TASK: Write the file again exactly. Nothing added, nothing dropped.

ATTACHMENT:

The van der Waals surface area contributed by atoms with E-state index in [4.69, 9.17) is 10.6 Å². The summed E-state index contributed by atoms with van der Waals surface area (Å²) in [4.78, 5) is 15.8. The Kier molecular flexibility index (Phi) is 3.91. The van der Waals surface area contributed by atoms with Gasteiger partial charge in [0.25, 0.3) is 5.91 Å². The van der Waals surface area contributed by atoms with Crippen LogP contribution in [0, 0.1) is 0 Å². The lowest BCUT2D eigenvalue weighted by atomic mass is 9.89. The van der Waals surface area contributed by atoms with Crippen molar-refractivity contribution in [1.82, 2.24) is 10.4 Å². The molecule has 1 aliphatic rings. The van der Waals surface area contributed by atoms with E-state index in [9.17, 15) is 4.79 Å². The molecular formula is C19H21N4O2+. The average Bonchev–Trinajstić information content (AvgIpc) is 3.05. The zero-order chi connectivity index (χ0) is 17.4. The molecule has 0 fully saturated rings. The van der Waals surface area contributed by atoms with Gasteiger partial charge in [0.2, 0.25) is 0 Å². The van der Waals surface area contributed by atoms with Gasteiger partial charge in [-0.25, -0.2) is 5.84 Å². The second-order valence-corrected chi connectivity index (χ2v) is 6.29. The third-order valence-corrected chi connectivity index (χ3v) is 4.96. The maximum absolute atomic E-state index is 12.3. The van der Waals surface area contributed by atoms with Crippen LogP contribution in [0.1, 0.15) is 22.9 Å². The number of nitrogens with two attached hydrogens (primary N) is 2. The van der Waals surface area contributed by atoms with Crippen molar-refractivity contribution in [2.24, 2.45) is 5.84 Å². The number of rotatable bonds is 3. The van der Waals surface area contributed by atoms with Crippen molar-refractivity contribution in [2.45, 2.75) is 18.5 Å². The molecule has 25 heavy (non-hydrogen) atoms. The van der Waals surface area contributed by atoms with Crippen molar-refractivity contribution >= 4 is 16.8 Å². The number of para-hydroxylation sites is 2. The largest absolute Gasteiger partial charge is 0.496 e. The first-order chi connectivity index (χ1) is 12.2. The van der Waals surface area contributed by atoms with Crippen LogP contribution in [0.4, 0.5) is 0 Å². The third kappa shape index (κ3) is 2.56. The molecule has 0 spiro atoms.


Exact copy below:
The van der Waals surface area contributed by atoms with E-state index in [4.69, 9.17) is 10.6 Å². The summed E-state index contributed by atoms with van der Waals surface area (Å²) in [4.78, 5) is 15.8. The Kier molecular flexibility index (Phi) is 3.91. The van der Waals surface area contributed by atoms with Gasteiger partial charge in [0.25, 0.3) is 5.91 Å². The van der Waals surface area contributed by atoms with Crippen LogP contribution in [0, 0.1) is 0 Å². The lowest BCUT2D eigenvalue weighted by atomic mass is 9.89. The van der Waals surface area contributed by atoms with Crippen molar-refractivity contribution in [1.82, 2.24) is 10.4 Å². The molecule has 1 aliphatic rings. The van der Waals surface area contributed by atoms with E-state index in [9.17, 15) is 4.79 Å². The molecular formula is C19H21N4O2+. The average Bonchev–Trinajstić information content (AvgIpc) is 3.05. The zero-order chi connectivity index (χ0) is 17.4. The molecule has 0 fully saturated rings. The van der Waals surface area contributed by atoms with Gasteiger partial charge in [0.2, 0.25) is 0 Å². The van der Waals surface area contributed by atoms with Gasteiger partial charge in [-0.25, -0.2) is 5.84 Å². The second-order valence-corrected chi connectivity index (χ2v) is 6.29. The third-order valence-corrected chi connectivity index (χ3v) is 4.96. The maximum absolute atomic E-state index is 12.3. The van der Waals surface area contributed by atoms with Crippen LogP contribution in [0.1, 0.15) is 22.9 Å². The number of nitrogens with two attached hydrogens (primary N) is 2. The van der Waals surface area contributed by atoms with Crippen molar-refractivity contribution in [2.24, 2.45) is 5.84 Å². The number of rotatable bonds is 3. The van der Waals surface area contributed by atoms with Crippen molar-refractivity contribution in [2.45, 2.75) is 18.5 Å². The molecule has 25 heavy (non-hydrogen) atoms. The van der Waals surface area contributed by atoms with Crippen molar-refractivity contribution >= 4 is 16.8 Å². The number of para-hydroxylation sites is 2. The largest absolute Gasteiger partial charge is 0.496 e. The first-order chi connectivity index (χ1) is 12.2. The van der Waals surface area contributed by atoms with Crippen LogP contribution in [0.4, 0.5) is 0 Å². The third kappa shape index (κ3) is 2.56. The molecule has 0 spiro atoms.